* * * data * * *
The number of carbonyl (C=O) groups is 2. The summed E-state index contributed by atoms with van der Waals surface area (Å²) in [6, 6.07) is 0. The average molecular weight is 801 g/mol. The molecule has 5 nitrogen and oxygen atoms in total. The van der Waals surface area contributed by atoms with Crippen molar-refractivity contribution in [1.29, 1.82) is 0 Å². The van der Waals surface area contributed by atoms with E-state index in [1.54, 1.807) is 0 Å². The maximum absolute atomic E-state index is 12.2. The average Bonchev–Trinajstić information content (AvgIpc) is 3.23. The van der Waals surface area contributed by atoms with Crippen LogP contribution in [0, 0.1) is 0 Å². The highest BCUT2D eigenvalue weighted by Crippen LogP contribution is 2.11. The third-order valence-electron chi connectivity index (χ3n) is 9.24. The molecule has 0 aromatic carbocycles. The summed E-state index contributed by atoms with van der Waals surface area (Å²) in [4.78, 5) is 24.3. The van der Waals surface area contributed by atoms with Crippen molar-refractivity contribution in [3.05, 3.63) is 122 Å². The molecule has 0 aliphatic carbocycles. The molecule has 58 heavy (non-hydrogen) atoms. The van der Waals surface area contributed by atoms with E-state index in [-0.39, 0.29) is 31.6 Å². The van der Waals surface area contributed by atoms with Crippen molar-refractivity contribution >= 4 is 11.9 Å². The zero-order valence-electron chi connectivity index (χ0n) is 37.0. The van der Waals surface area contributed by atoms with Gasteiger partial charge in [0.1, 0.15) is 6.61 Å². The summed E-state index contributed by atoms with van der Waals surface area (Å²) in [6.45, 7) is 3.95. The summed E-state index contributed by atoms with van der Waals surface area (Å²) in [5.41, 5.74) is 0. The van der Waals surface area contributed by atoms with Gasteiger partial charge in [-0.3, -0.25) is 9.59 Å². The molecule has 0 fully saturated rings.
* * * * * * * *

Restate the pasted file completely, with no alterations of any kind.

The number of carbonyl (C=O) groups is 2. The summed E-state index contributed by atoms with van der Waals surface area (Å²) in [6, 6.07) is 0. The average molecular weight is 801 g/mol. The molecule has 5 nitrogen and oxygen atoms in total. The van der Waals surface area contributed by atoms with Crippen molar-refractivity contribution in [1.29, 1.82) is 0 Å². The van der Waals surface area contributed by atoms with E-state index in [1.54, 1.807) is 0 Å². The maximum absolute atomic E-state index is 12.2. The average Bonchev–Trinajstić information content (AvgIpc) is 3.23. The van der Waals surface area contributed by atoms with Crippen LogP contribution in [0, 0.1) is 0 Å². The highest BCUT2D eigenvalue weighted by Crippen LogP contribution is 2.11. The third-order valence-electron chi connectivity index (χ3n) is 9.24. The molecule has 0 aromatic carbocycles. The summed E-state index contributed by atoms with van der Waals surface area (Å²) in [4.78, 5) is 24.3. The van der Waals surface area contributed by atoms with Crippen molar-refractivity contribution in [3.05, 3.63) is 122 Å². The molecule has 0 aliphatic carbocycles. The molecule has 58 heavy (non-hydrogen) atoms. The van der Waals surface area contributed by atoms with E-state index in [-0.39, 0.29) is 31.6 Å². The van der Waals surface area contributed by atoms with Crippen molar-refractivity contribution >= 4 is 11.9 Å². The zero-order valence-electron chi connectivity index (χ0n) is 37.0. The van der Waals surface area contributed by atoms with Gasteiger partial charge in [0.1, 0.15) is 6.61 Å². The summed E-state index contributed by atoms with van der Waals surface area (Å²) in [6.45, 7) is 3.95. The summed E-state index contributed by atoms with van der Waals surface area (Å²) in [5.41, 5.74) is 0. The van der Waals surface area contributed by atoms with Gasteiger partial charge in [-0.3, -0.25) is 9.59 Å². The molecule has 0 fully saturated rings.